News posted 12 May, 2024

International Nurses Day 2024 – Two Manchester nurses reflect on how it feels to have ‘one of the best professions’ as one starts their journey, and one looks to retirement

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  • International Nurses Day 2024 – Two Manchester nurses reflect on how it feels to have ‘one of the best professions’ as one starts their journey, and one looks to retirement

Sabah Nadeem and Anne Sullivan both work as nurses at Manchester University NHS Foundation Trust and can offer a unique insight into how it feels to be a nurse at two very different stages in their lives.

Sabah, aged 24, works as a General Nurse at North Manchester General Hospital. She said: “I’ve worked as a nurse for two years and I actually trained here at this hospital. I’m from Manchester and have lived here for my whole life.

“I work on a general medical ward for females, which looks after so many different types of patients, from those with acute needs to palliative end of life care. A typical day here is giving medications, attending to personal hygiene needs, making sure that patients are eating and drinking well, because that is so important to aid recovery.

“We also try to keep our patients engaged and entertained where we can. We have many activities and games, and we even host little parties for the patients on days like Saint Patrick’s Day and Valentine’s Day.

“There are many challenges to working here. You can plan a shift, but sometimes it doesn’t go to plan because you have acutely unwell patients, and anything can change. But that’s why I love nursing, because no two days are the same. It feels so lovely when you have patients say thank you at the end of a day”.

Sabah was inspired to join the NHS by personal experiences with both her mum and grandma. She said: “My mum was a general medical nurse and worked in Leeds and London. She was so confident; she loved her job and was always passionate about nursing.

“My grandma received treatment for dementia in both North Manchester General Hospital and Manchester Royal Infirmary and many community nurses came to her house to help with her feeding needs.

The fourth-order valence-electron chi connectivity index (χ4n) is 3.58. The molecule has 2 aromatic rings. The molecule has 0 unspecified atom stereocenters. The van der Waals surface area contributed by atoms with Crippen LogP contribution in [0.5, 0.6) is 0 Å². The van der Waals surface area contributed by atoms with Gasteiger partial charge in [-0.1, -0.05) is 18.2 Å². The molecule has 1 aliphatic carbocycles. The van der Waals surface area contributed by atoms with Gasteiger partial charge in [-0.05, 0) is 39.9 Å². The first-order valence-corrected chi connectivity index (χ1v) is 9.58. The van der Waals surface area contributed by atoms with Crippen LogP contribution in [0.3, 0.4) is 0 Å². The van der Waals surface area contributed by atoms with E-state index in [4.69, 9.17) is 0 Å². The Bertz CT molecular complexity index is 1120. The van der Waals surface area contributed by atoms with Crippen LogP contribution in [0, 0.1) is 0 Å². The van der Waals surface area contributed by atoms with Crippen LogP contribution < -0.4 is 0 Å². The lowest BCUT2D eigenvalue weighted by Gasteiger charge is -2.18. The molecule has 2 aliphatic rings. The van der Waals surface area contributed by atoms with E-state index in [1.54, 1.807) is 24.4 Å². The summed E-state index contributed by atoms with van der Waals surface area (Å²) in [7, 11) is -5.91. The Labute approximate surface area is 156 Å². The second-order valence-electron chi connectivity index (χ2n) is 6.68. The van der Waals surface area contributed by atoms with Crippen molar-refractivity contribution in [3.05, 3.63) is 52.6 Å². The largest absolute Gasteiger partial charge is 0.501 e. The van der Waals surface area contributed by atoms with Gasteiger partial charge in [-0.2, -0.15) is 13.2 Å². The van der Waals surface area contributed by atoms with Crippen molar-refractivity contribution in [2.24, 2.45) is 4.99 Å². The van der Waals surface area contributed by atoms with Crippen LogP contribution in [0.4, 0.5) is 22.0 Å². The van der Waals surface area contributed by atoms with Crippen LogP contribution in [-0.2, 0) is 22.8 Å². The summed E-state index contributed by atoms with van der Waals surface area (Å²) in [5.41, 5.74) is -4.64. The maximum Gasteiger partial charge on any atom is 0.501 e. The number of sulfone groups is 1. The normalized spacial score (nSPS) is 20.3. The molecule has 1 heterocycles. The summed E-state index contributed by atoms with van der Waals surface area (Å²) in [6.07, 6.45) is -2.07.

“When my grandma was looking for something that wasn’t there, nurses would go along with her, just so she wouldn’t get agitated and would help her calm down easily. This really helped us as a family because we didn’t think that we would see her be calm in a hospital environment but it was all thanks to the staff”.

Having qualified two years ago, Sabah is at the start of her nursing career, and she has already found an area of nursing which she would like to specialise in.

She said: “The transition from being a student to actually working as a nurse can seem really daunting, because you always have people around you helping you learn. But one thing I realised since qualifying is that you are never alone”.

“I have a background of being an infectious disease nurse. I am really intrigued by it and it’s been important to me since I was a student here.

“There are so many different types of infections and nurses have such an important role in patient care, from the way you have to dress to work with patients and all the different treatments”.

Sabah has such a positive mental attitude and is renowned in her ward for her incredible passion for nursing. She said: “My colleagues would say that I’m too energetic and enthusiastic. My energy definitely drives the ward through a tough shift.

“Anyone that’s looking to become a nurse, I would say go for it. It truly is amazing. It can be difficult, no job is easy but there is so much potential, so many specialist areas you can go into”.

Anne, aged 67, works as a Theatre sister at Trafford General Hospital. She said: